Thus, thoughts about your bad luck are self-fulfilling. Thinking you will fail will either guarantee you fail, by not even trying, or dramatically increase your odds of failing because you’re expecting to fail.
Instead, reframing your thoughts about your luck can help change your results. Being self aware about such thoughts can help you be more mindful of why things may be happening. When reflecting on such thoughts, remember to be objective and not judge yourself. Ask yourself, “Is there another way I can word this thought?”
For example, if you ask someone out on a date and she turns you down, you might think, “That figures, I always have bad luck in relationships.” With a little self awareness, you can reframe this thought to provide a productive outcome. “She said no to the date, and that’s fine because there is someone else out there for me. In fact, since she wasn’t feeling a connection it’s a good thing she didn’t agree to the date. Because when I do find the right person, I won’t be attached.” By reframing the outcome, you’ve found a positive way forward and avoided generalizing your disappointment.
Everyone is out to get me. They’re trying to take me down.
You may believe you’re surrounded by saboteurs. That everyone around you is the problem. There are many situations, especially at work, where you may have done nothing wrong but got hurt nonetheless. Or where you know you were tricked, deceived, or manipulated by people you trusted.
While some or all of your observations may be true, the problem with this perspective is that it’s easy to transfer the negative traits of one person to other people around you. Likewise, you can convince yourself that everything went poorly because everyone took advantage of you.
But playing the blame game simply doesn’t work. It doesn’t change your circumstances. It doesn’t offer you the chance to learn from your mistakes. It makes it easier to blame others in the future. But most importantly, you lose your autonomy if you think your circumstances are someone else’s fault.
This type of thought requires you to go beyond self awareness and mindfulness. You need to tap into your emotional intelligence. Instead of just reframing this thought, you need to be aware of it and replace it. Instead of blaming someone else (or everyone else) for what went wrong, try taking responsibility for what you were unable to do. This will, at the very minimum, give you power to change things in the future. You will be in charge of your destiny.
Mindfulness and Being the Victim
Arguably the most dangerous disruptive thoughts are personal in nature. They attack you on an individual level, singling you out from everyone else. In this type of thinking, you are the problem, and there may not be a solution - because you can’t be fixed.
There is something wrong with me. I’m broken.
Things always go wrong when I’m involved. It is always my fault. I let everyone around me down. No matter how hard I try, I will fail because I can’t succeed. Anyone depending on me will suffer because I’m broken. I can’t be there for them to do what needs to be done.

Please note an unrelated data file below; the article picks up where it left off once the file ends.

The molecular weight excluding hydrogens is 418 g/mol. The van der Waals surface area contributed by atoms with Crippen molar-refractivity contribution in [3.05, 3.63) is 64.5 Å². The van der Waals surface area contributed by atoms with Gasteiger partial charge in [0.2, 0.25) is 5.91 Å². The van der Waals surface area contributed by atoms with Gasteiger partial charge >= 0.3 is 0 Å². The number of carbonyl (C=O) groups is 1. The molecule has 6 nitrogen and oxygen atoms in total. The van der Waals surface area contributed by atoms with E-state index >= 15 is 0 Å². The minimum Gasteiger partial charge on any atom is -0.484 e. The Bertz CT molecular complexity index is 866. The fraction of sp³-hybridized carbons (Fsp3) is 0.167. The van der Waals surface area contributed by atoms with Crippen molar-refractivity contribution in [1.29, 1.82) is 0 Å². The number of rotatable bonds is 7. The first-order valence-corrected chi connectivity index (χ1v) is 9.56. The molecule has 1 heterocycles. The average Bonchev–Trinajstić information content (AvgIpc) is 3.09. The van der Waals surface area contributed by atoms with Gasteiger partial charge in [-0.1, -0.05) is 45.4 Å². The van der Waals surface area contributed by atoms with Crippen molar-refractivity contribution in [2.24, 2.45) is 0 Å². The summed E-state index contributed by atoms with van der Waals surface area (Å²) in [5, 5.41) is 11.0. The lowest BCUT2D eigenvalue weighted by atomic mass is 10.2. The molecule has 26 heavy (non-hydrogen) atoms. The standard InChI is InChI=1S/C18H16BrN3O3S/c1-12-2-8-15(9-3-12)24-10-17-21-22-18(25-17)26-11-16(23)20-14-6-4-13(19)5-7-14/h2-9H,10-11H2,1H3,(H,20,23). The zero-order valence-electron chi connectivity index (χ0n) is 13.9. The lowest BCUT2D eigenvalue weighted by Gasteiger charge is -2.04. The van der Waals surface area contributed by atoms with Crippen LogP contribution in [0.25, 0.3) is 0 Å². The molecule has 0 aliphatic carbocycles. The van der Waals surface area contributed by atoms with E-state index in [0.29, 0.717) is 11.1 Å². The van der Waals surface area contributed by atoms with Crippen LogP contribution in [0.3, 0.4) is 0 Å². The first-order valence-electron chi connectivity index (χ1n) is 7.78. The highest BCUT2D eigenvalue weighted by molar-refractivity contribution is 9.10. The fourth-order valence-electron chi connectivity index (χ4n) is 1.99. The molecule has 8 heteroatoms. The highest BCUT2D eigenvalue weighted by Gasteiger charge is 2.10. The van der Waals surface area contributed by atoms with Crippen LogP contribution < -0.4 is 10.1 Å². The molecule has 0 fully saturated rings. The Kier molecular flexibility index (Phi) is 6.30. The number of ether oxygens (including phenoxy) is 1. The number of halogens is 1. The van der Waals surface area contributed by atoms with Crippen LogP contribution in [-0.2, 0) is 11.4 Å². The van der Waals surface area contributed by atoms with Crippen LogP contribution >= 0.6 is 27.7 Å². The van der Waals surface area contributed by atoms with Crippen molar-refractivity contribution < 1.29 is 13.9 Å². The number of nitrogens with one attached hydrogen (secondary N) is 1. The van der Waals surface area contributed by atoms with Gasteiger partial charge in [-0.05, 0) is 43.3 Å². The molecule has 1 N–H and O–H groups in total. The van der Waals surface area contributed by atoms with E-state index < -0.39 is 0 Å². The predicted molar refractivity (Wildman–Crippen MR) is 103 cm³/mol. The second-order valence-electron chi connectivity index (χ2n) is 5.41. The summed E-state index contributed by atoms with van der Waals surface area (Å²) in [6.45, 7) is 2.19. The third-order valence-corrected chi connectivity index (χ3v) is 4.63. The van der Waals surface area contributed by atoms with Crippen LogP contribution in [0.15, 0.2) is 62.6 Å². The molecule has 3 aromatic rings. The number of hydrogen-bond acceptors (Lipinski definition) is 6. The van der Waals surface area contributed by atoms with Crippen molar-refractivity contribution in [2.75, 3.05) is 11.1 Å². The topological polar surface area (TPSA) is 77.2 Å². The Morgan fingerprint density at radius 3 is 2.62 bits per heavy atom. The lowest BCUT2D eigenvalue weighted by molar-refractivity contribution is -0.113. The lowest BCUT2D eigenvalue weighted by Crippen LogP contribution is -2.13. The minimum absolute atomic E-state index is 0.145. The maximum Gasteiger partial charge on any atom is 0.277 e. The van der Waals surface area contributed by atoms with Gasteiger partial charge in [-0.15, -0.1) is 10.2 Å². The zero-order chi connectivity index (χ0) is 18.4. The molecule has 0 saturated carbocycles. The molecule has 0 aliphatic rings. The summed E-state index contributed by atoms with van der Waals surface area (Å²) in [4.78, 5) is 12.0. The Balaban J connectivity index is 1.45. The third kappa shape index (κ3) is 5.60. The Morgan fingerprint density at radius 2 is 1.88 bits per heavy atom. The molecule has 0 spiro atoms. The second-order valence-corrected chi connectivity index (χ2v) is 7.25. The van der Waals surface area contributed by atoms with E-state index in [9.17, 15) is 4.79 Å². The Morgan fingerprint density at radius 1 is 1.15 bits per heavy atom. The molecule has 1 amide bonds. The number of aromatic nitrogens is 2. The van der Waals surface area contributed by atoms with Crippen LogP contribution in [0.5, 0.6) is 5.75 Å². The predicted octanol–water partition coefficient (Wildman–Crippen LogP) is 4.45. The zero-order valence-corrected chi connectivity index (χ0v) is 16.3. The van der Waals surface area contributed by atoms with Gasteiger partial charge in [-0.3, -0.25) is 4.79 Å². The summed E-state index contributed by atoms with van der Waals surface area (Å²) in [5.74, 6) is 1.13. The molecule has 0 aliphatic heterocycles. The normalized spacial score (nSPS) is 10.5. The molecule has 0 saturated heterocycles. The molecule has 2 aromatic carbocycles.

Such thoughts go beyond momentary insecurity and can lead you to a very dark place where you’re systematically breaking down your self-esteem. You can convince yourself that you are worthless simply by focusing on all your past failures, and how they may have hurt those around you.
The reality is that everyone has such feelings sometimes, but letting these thoughts linger can be damaging. There is nothing wrong with you. Every one of us is different and simply trying our best. To be imperfect is to be human. It is the source of our imagination, our creativity, and is often what people love about us the most - it is what makes us unique.
Try being a little more self aware and apply some emotional intelligence here. For example, consider how you might counsel a friend if they had such feelings. Surely, you would not convince your friend that they are worthless. You would advise them against trying to be perfect - because that’s impossible. Then why treat yourself that way? Just like we are kind to those we care about, we must be kind to ourselves.
To break out of a cycle of self-criticism, notice when you have such thoughts. What time of day is it? Where are you? Are you around certain people? What are you doing during these times? Look for patterns, this will help you recognize triggers you can manage in the future.
Our disruptive thoughts can affect us in many negative ways if we choose to believe them. If you’re having any of these thoughts, take the first small step towards balancing your perspective. Reach out to your best friend, to someone you trust, and tell them what you’re thinking. Don’t be ashamed of these thoughts, or they’ll overpower your ability to recognize and reason with them. Self awareness is the key to overcoming such toxic negativity.
Disruptive thoughts can often determine your success or failure in many aspects of life. They can harden over time into negative attitudes. Changing your thought pattern is an ongoing process that takes time and focus. Mindfulness can help throughout this journey but it doesn’t happen overnight. You should expect such thoughts to return for a few months after you’ve learned to recognize and mitigate them. Be patient and be kind to yourself.